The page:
+ NPR: New revelations and 3 other takeaways from the first Jan. 6 committee hearing.
+ CBS: 6 new things we learned from the first public Jan. 6 hearing.
2. Joy Sticks and Stones
The military has designed videogames to get kids playing and thinking more positively about the armed forces. When they couldn't keep up with the gameplay of the popular titles, they started having soldiers play the better games "while interacting with large audiences and touting military life." It's all part of a movement to recruit a new kind of soldier who grew up with a lethal joystick in his hands. But not everyone in the military is a fan of these recruits. "In February, Army major Jon-Marc Thibodeau, chief of medical readiness at Fort Leonard Wood in Missouri, decried video games as a reason for why young recruits are physically unfit for the military. “The 'Nintendo Generation’ soldier skeleton is not toughened by activity prior to arrival. So some of them break more easily." (This contrasts with those of us in the Internet Generation whose bodies have become too soft and rubbery to break.) WaPo (Gift Article): Inside the Pentagon’s long debate: Do gamers make good soldiers?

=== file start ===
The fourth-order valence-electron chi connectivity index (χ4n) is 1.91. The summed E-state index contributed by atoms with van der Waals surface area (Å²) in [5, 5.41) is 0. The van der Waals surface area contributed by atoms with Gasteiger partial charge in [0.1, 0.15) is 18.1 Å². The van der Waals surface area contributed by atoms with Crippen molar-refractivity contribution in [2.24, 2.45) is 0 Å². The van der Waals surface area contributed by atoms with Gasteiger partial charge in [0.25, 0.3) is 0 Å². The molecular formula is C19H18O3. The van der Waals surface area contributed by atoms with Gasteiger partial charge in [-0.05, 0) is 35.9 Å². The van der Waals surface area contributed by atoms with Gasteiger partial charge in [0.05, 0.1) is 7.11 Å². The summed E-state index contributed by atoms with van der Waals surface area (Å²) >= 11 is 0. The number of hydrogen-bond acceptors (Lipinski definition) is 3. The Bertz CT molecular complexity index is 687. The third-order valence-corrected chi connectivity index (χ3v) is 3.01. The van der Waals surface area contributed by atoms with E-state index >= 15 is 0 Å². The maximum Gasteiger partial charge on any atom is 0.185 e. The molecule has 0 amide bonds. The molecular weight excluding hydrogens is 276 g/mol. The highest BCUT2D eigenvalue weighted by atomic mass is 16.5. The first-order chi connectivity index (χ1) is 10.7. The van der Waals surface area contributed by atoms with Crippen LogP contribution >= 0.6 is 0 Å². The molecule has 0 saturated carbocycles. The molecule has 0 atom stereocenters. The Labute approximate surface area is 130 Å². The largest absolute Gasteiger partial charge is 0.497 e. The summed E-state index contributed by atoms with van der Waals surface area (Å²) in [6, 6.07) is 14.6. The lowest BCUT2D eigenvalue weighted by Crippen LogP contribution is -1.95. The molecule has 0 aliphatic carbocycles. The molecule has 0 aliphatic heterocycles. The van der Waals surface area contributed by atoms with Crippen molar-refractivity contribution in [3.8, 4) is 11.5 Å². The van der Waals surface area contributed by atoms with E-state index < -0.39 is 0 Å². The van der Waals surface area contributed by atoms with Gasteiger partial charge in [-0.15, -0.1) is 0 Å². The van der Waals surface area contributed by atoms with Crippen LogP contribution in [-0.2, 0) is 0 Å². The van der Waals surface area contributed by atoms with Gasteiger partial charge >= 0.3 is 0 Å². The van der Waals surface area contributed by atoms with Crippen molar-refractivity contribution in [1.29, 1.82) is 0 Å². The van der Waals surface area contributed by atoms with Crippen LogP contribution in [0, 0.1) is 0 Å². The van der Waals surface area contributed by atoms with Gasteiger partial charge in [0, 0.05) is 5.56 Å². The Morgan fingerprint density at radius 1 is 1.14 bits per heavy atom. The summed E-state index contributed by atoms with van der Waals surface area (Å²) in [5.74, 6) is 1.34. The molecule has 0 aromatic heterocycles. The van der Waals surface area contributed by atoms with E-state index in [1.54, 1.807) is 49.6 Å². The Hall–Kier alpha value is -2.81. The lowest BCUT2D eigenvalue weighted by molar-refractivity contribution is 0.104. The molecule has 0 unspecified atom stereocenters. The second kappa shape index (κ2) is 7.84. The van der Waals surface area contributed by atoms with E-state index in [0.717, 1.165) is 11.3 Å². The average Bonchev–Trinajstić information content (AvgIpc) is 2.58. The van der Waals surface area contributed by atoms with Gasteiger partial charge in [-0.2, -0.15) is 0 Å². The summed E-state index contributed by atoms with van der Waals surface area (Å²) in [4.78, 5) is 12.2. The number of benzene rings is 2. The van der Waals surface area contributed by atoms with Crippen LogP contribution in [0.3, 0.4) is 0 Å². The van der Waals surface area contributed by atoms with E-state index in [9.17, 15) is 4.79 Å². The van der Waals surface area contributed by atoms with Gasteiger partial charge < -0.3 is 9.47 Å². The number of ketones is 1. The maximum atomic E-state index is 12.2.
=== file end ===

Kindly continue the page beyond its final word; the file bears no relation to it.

3. Peter Needs to Pay the Piper
Two bad signs for Ukraine. First, Putin is now comparing himself to Peter the Great. "Peter the Great waged the great northern war for 21 years. It would seem that he was at war with Sweden, he took something from them. He did not take anything from them, he returned [what was Russia’s]. Apparently, it is also our lot." As I've been saying for more than 100 days, Putin is not going to stop. He needs to be stopped. And for that, Ukraine needs more weapons, quickly. We’re almost out of ammunition and relying on western arms, says Ukraine.
4. Weekend Whats